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Specter pledges to push to get long-delayed Maglev project going

(The Post-Gazette published the following story by Jim McKay on its website on August 13.)

PITTSBURGH, Pa. -- U.S. Sen. Arlen Specter yesterday reiterated his support for the proposed Maglev project in Pennsylvania as its backers unveiled a student design for a potential station Downtown.

The state's senior Republican senator met with Maglev Inc. officials to assess their long-running program in advance of upcoming budget talks in Washington, D.C. Specter is a senior member of the U.S. Senate Appropriations subcommittee on transportation.

"It requires a vision for the future. It's expensive, but it is worth it," he said of the project, which has been under development for more than a decade and still faces an uncertain future.

The senator touted the project's potential to create jobs in steel used for the train's guideways and in other industries. He compared it with building the transcontinental railroad in the 19th century.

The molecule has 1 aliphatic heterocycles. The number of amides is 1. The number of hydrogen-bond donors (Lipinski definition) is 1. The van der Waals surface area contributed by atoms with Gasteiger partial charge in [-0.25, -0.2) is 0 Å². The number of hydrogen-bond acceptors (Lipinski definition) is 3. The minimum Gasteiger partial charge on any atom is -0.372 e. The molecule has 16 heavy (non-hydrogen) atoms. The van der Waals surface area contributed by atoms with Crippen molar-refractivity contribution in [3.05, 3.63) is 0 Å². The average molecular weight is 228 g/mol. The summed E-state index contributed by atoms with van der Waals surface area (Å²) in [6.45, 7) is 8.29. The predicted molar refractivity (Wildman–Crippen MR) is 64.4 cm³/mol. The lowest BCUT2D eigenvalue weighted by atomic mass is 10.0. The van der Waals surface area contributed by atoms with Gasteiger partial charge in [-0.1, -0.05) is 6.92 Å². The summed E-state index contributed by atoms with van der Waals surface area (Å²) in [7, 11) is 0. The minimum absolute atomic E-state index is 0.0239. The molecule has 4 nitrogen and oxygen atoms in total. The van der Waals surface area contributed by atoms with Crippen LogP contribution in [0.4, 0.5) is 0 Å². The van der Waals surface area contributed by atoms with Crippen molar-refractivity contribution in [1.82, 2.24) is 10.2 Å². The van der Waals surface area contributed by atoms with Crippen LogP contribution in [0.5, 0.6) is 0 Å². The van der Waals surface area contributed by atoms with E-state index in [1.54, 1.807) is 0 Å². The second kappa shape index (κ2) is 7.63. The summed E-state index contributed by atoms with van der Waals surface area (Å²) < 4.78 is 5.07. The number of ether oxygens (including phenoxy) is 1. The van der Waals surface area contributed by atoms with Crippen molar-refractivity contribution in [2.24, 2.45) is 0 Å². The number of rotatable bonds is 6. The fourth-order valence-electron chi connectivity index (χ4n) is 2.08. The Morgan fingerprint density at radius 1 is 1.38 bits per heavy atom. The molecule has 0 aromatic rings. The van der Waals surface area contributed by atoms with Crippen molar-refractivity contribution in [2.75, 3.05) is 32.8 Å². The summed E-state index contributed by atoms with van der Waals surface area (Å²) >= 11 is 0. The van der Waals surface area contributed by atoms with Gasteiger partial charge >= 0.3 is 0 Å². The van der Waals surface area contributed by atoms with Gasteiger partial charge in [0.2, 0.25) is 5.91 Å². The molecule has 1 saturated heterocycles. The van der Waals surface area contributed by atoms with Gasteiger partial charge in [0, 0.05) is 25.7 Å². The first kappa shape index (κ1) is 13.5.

"It will be a bonanza all along the line -- every community it passes through," he said.

Pittsburgh and the Baltimore-Washington region have for several years been in competition for federal funds.

Pittsburgh is proposing a $3 billion, 45-mile, high-speed system connecting Greensburg, Monroeville, Downtown and the Pittsburgh International Airport. Baltimore has pitched a $3.8 billion, 40-mile line that would go from Baltimore's Camden Yards sports complex to Baltimore-Washington International Airport and then to Union Station in Washington.

Specter said he believed that Pittsburgh had a "sizable advantage" over Baltimore and another proposal that would link Las Vegas and Southern California. He said he was trying to build a "national constituency" for the project among his fellow legislators.

Maglev Inc., the corporation formed to promote the project in Pittsburgh, also unveiled a model for a Downtown station conceived by Penn State architectural student John A. Jackson, 22, of Mount Pleasant.

Jackson's model is a long series of glass-covered trussed arches that he envisions being built above the Crosstown Boulevard (I-576) between the U.S. Steel Tower and Mellon Arena.

The model, on display in the second-floor lobby of the U.S. Steel Tower, shows that a station could be built Downtown with no disruption to existing structures, said Maglev Chief Executive Officer Fred Gurney.

Thursday, August 14, 2003

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